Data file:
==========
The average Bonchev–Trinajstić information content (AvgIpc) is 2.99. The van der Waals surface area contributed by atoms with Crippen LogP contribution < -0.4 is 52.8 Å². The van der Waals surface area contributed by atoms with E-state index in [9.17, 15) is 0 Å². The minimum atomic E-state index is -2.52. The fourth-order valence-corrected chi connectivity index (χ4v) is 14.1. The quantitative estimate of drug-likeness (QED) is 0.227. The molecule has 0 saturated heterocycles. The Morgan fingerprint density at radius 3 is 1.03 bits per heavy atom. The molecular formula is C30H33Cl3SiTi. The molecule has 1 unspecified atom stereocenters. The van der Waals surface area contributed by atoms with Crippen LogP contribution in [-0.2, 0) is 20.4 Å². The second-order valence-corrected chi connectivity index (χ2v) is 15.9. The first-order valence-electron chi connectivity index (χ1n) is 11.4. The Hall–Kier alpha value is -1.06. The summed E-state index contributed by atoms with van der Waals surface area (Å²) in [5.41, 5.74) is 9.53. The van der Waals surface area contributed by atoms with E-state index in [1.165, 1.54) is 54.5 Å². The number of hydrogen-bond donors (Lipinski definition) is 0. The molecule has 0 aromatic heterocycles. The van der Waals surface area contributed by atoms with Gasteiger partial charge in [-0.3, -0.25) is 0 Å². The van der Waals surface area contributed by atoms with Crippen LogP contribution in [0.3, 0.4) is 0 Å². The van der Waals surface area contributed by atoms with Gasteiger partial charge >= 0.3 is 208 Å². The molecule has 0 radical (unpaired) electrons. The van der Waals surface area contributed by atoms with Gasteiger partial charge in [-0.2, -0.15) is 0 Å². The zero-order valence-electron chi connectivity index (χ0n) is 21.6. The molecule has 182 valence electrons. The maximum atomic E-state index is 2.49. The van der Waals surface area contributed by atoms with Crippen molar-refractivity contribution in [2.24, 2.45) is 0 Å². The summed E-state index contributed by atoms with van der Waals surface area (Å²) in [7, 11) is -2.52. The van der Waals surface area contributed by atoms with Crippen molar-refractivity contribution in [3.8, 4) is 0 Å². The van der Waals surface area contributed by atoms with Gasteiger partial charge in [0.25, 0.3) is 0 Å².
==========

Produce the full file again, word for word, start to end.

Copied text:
The average Bonchev–Trinajstić information content (AvgIpc) is 2.99. The van der Waals surface area contributed by atoms with Crippen LogP contribution < -0.4 is 52.8 Å². The van der Waals surface area contributed by atoms with E-state index in [9.17, 15) is 0 Å². The minimum atomic E-state index is -2.52. The fourth-order valence-corrected chi connectivity index (χ4v) is 14.1. The quantitative estimate of drug-likeness (QED) is 0.227. The molecule has 0 saturated heterocycles. The Morgan fingerprint density at radius 3 is 1.03 bits per heavy atom. The molecular formula is C30H33Cl3SiTi. The molecule has 1 unspecified atom stereocenters. The van der Waals surface area contributed by atoms with Crippen LogP contribution in [-0.2, 0) is 20.4 Å². The second-order valence-corrected chi connectivity index (χ2v) is 15.9. The first-order valence-electron chi connectivity index (χ1n) is 11.4. The Hall–Kier alpha value is -1.06. The summed E-state index contributed by atoms with van der Waals surface area (Å²) in [5.41, 5.74) is 9.53. The van der Waals surface area contributed by atoms with E-state index in [1.165, 1.54) is 54.5 Å². The number of hydrogen-bond donors (Lipinski definition) is 0. The molecule has 0 aromatic heterocycles. The van der Waals surface area contributed by atoms with Gasteiger partial charge in [-0.3, -0.25) is 0 Å². The van der Waals surface area contributed by atoms with Crippen LogP contribution in [0.3, 0.4) is 0 Å². The van der Waals surface area contributed by atoms with Gasteiger partial charge >= 0.3 is 208 Å². The molecule has 0 radical (unpaired) electrons. The van der Waals surface area contributed by atoms with Gasteiger partial charge in [-0.2, -0.15) is 0 Å². The zero-order valence-electron chi connectivity index (χ0n) is 21.6. The molecule has 182 valence electrons. The maximum atomic E-state index is 2.49. The van der Waals surface area contributed by atoms with Crippen molar-refractivity contribution in [2.24, 2.45) is 0 Å². The summed E-state index contributed by atoms with van der Waals surface area (Å²) in [7, 11) is -2.52. The van der Waals surface area contributed by atoms with Crippen molar-refractivity contribution in [3.8, 4) is 0 Å². The van der Waals surface area contributed by atoms with Gasteiger partial charge in [0.25, 0.3) is 0 Å².